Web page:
2010-2011 Grant Proposals
AAUP Higher Education Conference
Pedagogy Travel Grant
The funds will purchase travel to and participation in the AAUP Higher Education Conference that will be held June 8-12, 2011 in Washington D.C. My regular academic development funds will have already be used for travel to a regional conference I am participating in, as well as maintaining my professional memberships so in order to attend this event on pedagogy I need these funds.
I want to attend these meetings in order to attend sessions that will enhance my teaching of both department requirements as well as my elective courses. I plan to attend a range of sessions related to setting 21st century curriculum. Specifically, I am interested in how sociology can become more engaged in addressing large-scale social issues and problems, and how to address this issue as we select teaching methods, subjects and assignments. In short, I am interested in learning how to prepare my students to deal with contemporary real-world problems and issues (which rarely fit neatly into disciplines and require broad and integrated thinking). I also hope to learn strategies for promoting critical thinking and social engagement. I am submitting an abstract to present a paper at the conference on: "Institutional barriers and pathways to transdisciplinary research." Irrespective of whether or not I my paper is accepted I very much want to attend this conference to attend the sessions noted.
In order to clarify what I hope to get out of this conference I need to briefly address my current research and teaching goals, both of which center on the practice of "transdiscipinlinarity." I am currently finishing a book for Left Coast Press on transdisciplinary research practices. While it takes me two chapters in the book to explain what these are and how they differ from disciplinary, multi- and interdisciplinary approaches to research, here is a very brief explanation in order to contextualize my interest in this conference. Transdisciplinary approaches to research are problem-centered approaches that draw on expertise in all relevant disciplines and by all relevant stakeholders-the idea is that the project is a response to an identified need. These approaches are used to study problems of import in contemporary society (such as sustainability, poverty, violence) and other real-world problems whose solutions are unlikely to emerge in any one discipline. In my book I talk specifically about problems that are likely to be of interest to researchers in the social sciences, but where other expertise is needed to really address the problem. For me this isn't just about research, it is also about how sociology students need to be taught/trained.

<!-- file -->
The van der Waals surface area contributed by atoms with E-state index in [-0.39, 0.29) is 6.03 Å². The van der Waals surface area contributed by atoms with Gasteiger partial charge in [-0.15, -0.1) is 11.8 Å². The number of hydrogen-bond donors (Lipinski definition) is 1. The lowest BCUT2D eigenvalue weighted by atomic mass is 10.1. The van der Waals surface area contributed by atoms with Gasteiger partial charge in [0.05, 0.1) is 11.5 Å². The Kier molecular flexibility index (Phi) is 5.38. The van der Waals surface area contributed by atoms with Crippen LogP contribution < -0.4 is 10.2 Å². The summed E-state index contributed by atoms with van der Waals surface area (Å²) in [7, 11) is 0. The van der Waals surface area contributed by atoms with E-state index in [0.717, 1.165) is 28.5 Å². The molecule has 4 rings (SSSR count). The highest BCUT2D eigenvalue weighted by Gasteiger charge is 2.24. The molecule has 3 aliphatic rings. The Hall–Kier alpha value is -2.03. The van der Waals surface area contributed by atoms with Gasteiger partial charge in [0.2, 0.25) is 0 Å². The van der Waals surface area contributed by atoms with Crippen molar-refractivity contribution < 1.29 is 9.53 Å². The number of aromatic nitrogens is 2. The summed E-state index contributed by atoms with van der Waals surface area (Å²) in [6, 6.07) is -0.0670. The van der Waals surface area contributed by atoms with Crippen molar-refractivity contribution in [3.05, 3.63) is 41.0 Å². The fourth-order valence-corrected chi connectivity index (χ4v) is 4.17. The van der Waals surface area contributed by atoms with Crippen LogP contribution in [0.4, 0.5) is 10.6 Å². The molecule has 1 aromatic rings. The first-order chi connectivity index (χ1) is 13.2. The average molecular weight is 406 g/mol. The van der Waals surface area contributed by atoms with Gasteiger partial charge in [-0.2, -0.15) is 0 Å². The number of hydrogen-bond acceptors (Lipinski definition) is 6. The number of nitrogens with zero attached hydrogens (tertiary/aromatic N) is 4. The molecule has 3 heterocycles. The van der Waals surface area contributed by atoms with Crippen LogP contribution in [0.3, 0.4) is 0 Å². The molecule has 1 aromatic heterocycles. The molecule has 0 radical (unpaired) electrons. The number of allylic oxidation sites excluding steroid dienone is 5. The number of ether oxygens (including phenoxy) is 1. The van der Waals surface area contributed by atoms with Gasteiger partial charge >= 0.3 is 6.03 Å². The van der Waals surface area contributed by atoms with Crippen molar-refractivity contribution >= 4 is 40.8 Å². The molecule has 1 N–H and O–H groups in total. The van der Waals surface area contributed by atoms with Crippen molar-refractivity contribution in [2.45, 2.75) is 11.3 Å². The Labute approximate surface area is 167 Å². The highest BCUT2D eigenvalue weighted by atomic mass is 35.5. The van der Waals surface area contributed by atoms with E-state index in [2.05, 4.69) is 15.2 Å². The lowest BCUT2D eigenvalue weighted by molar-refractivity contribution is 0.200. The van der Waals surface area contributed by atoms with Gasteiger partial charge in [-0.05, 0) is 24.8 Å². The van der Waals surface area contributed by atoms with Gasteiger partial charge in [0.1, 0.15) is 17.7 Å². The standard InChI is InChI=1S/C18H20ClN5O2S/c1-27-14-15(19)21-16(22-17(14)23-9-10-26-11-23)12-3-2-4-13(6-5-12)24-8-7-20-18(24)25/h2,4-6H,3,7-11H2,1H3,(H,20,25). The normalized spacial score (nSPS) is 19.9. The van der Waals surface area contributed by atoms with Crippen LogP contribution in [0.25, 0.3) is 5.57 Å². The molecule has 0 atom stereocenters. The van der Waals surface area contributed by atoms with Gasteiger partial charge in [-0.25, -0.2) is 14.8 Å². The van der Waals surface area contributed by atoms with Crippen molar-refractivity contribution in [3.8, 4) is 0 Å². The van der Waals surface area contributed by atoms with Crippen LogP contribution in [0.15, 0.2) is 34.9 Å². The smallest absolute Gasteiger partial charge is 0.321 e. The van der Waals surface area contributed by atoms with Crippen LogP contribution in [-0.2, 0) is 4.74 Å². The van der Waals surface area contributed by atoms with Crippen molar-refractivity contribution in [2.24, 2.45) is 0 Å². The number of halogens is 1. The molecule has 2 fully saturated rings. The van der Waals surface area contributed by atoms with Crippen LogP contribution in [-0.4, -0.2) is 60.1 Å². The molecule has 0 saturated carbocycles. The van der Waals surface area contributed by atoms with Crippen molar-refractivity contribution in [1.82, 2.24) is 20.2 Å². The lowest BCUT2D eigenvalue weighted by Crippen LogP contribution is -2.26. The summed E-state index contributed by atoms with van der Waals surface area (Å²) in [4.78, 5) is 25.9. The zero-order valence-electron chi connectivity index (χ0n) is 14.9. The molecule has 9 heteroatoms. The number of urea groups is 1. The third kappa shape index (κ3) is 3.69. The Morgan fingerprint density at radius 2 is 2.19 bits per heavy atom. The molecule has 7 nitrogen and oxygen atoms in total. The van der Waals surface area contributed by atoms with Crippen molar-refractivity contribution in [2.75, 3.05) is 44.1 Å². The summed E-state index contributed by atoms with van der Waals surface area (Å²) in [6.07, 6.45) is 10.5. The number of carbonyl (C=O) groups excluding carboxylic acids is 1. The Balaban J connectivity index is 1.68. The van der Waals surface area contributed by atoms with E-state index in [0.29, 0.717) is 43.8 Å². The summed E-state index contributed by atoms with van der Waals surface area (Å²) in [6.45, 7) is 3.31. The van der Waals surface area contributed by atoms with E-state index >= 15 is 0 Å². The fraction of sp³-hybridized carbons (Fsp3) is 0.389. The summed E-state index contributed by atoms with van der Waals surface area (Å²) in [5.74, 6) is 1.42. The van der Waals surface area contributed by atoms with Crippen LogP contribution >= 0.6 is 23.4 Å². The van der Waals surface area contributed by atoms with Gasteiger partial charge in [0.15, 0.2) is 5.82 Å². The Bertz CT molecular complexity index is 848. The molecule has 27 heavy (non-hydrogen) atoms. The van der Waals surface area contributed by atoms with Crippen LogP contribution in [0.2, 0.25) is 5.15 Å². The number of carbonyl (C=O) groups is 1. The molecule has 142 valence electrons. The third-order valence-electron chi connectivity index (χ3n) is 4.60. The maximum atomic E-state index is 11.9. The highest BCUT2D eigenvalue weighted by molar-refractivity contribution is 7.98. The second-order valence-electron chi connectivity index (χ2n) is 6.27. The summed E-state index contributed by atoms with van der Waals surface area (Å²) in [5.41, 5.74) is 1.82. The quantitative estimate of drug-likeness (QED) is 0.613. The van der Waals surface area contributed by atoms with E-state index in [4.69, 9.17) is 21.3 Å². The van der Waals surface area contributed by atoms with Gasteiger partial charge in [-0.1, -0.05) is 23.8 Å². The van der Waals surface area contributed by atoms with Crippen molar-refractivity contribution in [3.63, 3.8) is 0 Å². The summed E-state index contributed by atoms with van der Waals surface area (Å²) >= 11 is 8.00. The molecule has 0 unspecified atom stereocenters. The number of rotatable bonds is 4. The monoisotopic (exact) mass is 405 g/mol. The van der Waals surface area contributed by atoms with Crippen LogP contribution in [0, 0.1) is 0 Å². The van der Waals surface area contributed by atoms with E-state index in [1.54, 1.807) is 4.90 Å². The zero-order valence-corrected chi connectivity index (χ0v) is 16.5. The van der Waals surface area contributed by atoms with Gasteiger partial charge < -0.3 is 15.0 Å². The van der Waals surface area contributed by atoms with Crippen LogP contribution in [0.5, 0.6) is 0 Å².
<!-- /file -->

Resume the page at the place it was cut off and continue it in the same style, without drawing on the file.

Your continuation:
I believe that transdisciplinarity is a basic requirement in a contemporary education in sociology (and liberal arts more broadly as evidenced at our own institution by developments in integrated studies and the like). Over the past few years I have made moves in my courses to teach students to think more holistically about social problems (this is a departure from how sociologists used to teach these topics and how I was taught). There is evidence that this kind of teaching is more and more common across the discipline of sociology. To assist me I have taken a seminar on problem-based learning as one strategy to get at topics more holistically and in more participatory ways. At this point, I am interested in learning more about how others have identified needs when teaching college students in the 21st century-needs which include things like: thinking conceptually, integrating knowledge sets, identifying social issues and problems of import with real-world implications, and so forth (all of which can be fostered, I believe, by transdisciplinarity). I want to attend this conference in order to attend sessions that address these issues. I will then incorporate what I have learned into both the content of my courses as well as the pedagogical styles by which I teach the content. I also want to share my ideas about how institutions can better enable (or prevent) this kind of teaching in order to get feedback from others struggling with these issues. Given the complexity of some of these issues it is hard to get across in a small space but I hope this gives you a better sense of the clarity I have about how this education conference will help me further my teaching goals.
My participation in this conference will benefit my teaching and research. With respect to teaching, I plan to use what I learn to help me as the college continues to move towards more integrated approaches to curriculum development. I also regularly teach three of my department's required courses for majors (as well as electives) and I will use what I learn to continue to update my teaching of these courses. I want to help prepare sociology students for living and working in the contemporary world. With respect to my research, I have been seriously studying various approaches to problem-driven research and learning (for example, studying PBL, CBR, and also transdisciplinarity) for the past couple of years. I am currently writing a research book about transdisciplinarity. When this project is finished I would like to write an article about implications of transdisciplinarity for teaching in the 21st century. Attending this conference will assist me.
Community Outreach Plans:
In addition to revising my course syllabi for the benefit of my students, I would like to publish an article about teaching transdisciplinary approaches to problem-solving in a peer-review journal.
Travel expenses: I am applying in this early round of grants in order to take advantage of early registration fees ($275 early-bird registration fee) as well as lowered hotel and airfare costs. I still anticipate out-of-pocket expenses (if the CTL would be willing to increase the $750 cap I would request $1,000 so that I do not incur significant out-of-pocket expenses.)